When I talked with Gordon Bell, president of The Data Rescue Center, he told me that they first encourage people whose drives aren’t making unusual noises (or evincing some other sign of physical damage) to try the demo version of Data Rescue, which can show files available for recovery and can recover a single file. If it works, it’s easy to register it online and use it. (Keep in mind that Data Rescue recovers files to another disk; it does not attempt to repair disk structures, so you’d want to recover, reformat, and restore the data. And keep better backups!)
If you’re at all unsure, you can talk with a technician and get advice about the best plan of action for free. If you end up sending in a drive with logical problems for diagnosis and recovery with Data Rescue via their Red Box program (they send you a prepaid shipping box designed to hold a hard drive securely) it will probably cost about $150, and they include a copy of Data Rescue when they return your data or give you a $100 discount if you already own the software.
For drives with physical problems, the costs are of course higher and variable, so within a day or two of receipt, a technician sends you a full diagnosis in email along with calling to answer any questions. The minimum price for a physical recovery is $300, and Gordon Bell said most recoveries end up costing between $600 and $1,000 due to the extra labor, the need for a clean room environment, and any necessary donor parts. All that said, they won’t charge anything for a physically damaged drive if they can’t recover any data, with the exception of recoveries involving damaged drive heads, since it’s not uncommon for replacement heads to be damaged as well in the process of attempting to recover data.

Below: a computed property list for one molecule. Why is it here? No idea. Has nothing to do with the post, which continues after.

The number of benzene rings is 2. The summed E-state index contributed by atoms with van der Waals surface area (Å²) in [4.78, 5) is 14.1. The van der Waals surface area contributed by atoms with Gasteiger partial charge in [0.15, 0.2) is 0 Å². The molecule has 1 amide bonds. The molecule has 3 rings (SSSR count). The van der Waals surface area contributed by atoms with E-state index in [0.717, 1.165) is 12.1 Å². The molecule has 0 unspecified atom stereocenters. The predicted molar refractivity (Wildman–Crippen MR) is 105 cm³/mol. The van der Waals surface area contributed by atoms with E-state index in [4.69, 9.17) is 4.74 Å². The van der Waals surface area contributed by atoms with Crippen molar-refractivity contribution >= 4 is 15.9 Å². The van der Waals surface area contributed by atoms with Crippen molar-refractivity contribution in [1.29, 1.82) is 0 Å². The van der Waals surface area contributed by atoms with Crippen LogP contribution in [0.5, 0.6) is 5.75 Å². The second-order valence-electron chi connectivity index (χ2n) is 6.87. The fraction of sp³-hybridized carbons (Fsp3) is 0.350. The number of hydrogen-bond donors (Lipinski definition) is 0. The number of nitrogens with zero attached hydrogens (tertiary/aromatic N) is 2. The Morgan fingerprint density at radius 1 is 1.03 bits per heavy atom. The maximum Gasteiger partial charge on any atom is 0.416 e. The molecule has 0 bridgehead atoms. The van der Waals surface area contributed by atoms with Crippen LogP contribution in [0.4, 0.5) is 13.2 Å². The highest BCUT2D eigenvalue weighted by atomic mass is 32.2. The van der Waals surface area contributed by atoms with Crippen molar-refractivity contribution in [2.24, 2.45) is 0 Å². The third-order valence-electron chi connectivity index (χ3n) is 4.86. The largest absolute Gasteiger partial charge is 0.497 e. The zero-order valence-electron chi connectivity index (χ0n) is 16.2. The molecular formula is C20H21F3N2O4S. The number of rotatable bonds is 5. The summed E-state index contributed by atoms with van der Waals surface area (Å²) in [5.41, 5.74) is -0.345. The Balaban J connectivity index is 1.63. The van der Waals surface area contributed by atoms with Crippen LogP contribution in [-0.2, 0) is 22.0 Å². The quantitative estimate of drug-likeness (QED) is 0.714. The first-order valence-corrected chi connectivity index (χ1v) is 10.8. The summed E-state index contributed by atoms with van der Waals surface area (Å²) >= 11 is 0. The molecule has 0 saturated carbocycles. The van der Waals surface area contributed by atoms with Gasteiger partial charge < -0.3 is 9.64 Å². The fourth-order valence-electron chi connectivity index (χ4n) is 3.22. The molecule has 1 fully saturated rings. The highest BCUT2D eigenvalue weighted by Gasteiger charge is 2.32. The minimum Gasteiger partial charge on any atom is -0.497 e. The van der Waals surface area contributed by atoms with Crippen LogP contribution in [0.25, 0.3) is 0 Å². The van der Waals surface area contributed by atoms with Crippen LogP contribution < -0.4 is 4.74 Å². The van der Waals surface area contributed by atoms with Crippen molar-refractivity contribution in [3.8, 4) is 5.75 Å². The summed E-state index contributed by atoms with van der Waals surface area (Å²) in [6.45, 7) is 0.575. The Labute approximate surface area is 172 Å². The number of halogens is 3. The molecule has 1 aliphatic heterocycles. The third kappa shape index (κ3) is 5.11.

Although The Data Rescue Center’s drive recovery services sound great, it’s always worth remembering that they won’t be necessary at all if you keep good backups. However, The Data Rescue Center offers other services that fall under the data recovery rubric. For instance, they do a lot of photo archiving – scanning of physical photos to digital formats so you aren’t vulnerable to losing the originals (and so you can use them like your modern digital photographs). For that, they use fancy Kodak scanners, and whether or not you could do the scanning yourself on your own scanner, many of us haven’t. When I asked about the pricing ($0.29 per photo for 300 dpi images, $0.39